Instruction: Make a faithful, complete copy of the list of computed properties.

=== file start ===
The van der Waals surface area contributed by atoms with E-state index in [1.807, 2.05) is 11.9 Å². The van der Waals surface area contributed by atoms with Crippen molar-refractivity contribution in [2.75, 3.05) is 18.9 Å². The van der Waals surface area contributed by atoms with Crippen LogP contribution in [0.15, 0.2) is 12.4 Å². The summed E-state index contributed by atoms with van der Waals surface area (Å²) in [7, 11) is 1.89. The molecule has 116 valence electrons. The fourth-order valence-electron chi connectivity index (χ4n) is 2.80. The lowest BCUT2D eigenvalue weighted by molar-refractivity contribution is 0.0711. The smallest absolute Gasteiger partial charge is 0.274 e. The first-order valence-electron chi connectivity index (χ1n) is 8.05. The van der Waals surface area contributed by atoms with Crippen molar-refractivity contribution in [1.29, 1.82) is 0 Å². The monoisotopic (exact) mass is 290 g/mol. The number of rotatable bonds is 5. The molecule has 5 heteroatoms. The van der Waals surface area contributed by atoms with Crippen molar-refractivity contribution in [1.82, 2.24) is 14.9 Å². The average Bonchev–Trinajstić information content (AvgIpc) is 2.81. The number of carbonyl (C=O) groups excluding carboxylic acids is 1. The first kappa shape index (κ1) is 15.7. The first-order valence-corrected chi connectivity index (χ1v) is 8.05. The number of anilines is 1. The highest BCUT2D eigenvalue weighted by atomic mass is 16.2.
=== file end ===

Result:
The van der Waals surface area contributed by atoms with E-state index in [1.807, 2.05) is 11.9 Å². The van der Waals surface area contributed by atoms with Crippen molar-refractivity contribution in [2.75, 3.05) is 18.9 Å². The van der Waals surface area contributed by atoms with Crippen LogP contribution in [0.15, 0.2) is 12.4 Å². The summed E-state index contributed by atoms with van der Waals surface area (Å²) in [7, 11) is 1.89. The molecule has 116 valence electrons. The fourth-order valence-electron chi connectivity index (χ4n) is 2.80. The lowest BCUT2D eigenvalue weighted by molar-refractivity contribution is 0.0711. The smallest absolute Gasteiger partial charge is 0.274 e. The first-order valence-electron chi connectivity index (χ1n) is 8.05. The van der Waals surface area contributed by atoms with Crippen molar-refractivity contribution in [1.29, 1.82) is 0 Å². The monoisotopic (exact) mass is 290 g/mol. The number of rotatable bonds is 5. The molecule has 5 heteroatoms. The van der Waals surface area contributed by atoms with Crippen molar-refractivity contribution in [1.82, 2.24) is 14.9 Å². The average Bonchev–Trinajstić information content (AvgIpc) is 2.81. The number of carbonyl (C=O) groups excluding carboxylic acids is 1. The first kappa shape index (κ1) is 15.7. The first-order valence-corrected chi connectivity index (χ1v) is 8.05. The number of anilines is 1. The highest BCUT2D eigenvalue weighted by atomic mass is 16.2.